Film and TV

True Blood: Boxing Gandhis & Other Likely Possibilities

Alan Ball was known for his masterful use of music in Six Feet Under. He's lost none of his touch when it comes to his current HBO series, True Blood - which happens to be set in the Louisiana swamps, not terribly far from Houston.

Each season of True Blood is based on a corresponding novel by Charlaine Harris. The first season was based on the first book, the second on the second, etc. The fourth book in the series is our favorite, so it would stand to reason that the fourth season would be or favorite.

Despite a rocky start, this would seem to be the case. We are now well into the circumstances that made that book stand out. The cocky, manipulative Eric Northman has been replaced with a sad amnesiac struggling to find his way in a world of which he, in many ways, was formerly the master. He's basically the protagonist of Coldplay's "Viva la Vida," except without the desire on our part to invent to ways to injure the human body with a weed whacker after listening to it.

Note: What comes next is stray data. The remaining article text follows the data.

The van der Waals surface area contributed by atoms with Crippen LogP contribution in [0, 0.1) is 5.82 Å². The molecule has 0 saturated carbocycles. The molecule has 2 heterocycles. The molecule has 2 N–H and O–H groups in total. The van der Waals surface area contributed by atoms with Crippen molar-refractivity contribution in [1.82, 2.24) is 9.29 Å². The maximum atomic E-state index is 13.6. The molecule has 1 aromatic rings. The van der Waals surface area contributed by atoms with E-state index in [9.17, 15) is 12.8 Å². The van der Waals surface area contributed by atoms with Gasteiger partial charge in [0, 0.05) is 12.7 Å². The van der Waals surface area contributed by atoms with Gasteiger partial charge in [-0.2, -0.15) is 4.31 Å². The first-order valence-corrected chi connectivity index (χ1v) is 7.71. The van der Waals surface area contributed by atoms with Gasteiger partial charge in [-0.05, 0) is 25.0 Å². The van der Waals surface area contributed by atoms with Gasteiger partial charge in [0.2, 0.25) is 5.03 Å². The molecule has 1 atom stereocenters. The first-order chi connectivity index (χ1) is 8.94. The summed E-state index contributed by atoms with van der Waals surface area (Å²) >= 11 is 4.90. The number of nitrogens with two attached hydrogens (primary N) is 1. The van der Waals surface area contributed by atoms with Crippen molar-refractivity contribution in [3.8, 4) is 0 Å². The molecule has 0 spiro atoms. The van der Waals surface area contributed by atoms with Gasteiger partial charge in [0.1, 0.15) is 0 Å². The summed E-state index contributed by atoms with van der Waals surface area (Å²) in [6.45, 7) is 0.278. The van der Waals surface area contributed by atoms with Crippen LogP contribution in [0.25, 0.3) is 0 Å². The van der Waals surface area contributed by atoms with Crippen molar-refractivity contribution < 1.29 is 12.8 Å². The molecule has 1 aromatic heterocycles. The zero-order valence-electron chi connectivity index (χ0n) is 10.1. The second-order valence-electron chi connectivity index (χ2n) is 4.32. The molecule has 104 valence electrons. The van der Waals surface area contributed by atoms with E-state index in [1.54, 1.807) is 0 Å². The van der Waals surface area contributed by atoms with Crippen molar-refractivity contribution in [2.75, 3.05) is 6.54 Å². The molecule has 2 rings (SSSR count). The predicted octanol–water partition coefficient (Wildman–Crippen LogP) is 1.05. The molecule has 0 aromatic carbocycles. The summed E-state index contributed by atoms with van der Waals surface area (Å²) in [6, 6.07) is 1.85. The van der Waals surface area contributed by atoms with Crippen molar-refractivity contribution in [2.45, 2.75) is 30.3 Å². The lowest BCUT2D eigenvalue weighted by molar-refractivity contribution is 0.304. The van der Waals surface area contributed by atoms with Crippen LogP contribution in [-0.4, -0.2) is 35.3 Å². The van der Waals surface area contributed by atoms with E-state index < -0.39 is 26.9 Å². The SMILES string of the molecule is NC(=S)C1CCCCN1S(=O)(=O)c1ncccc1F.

However, there are indicators, at least to your humble narrator, that series creator and executive producer Alan Ball is not planning on doing this gig much longer.

By way of a for example, though we were less than thrilled with the overly Ren Fest-y aspects of the faerie corner of the Sookieverse, it's not much better to take a character like Claudine and have her drained to the point of going poof by Eric. In the books, Claudine rocks tits to absolute dust. Now, she is absolute dust.

What this is telling Rocks Off is that the world of True Blood is not long for this world. Oh sure, we knew that there was little to no chance that we'd see 13 seasons to match the projected 13-book arc, but we were hoping to get at least seven seasons out of it. However, by having Claudine axed at so early a junction in so brief a way has us convinced that Ball is planning for Season 5, six at the outside, to mark the end of True Blood.

Bye bye easy paycheck.

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Jef Rouner (not cis, he/him) is a contributing writer who covers politics, pop culture, social justice, video games, and online behavior. He is often a professional annoyance to the ignorant and hurtful.
Contact: Jef Rouner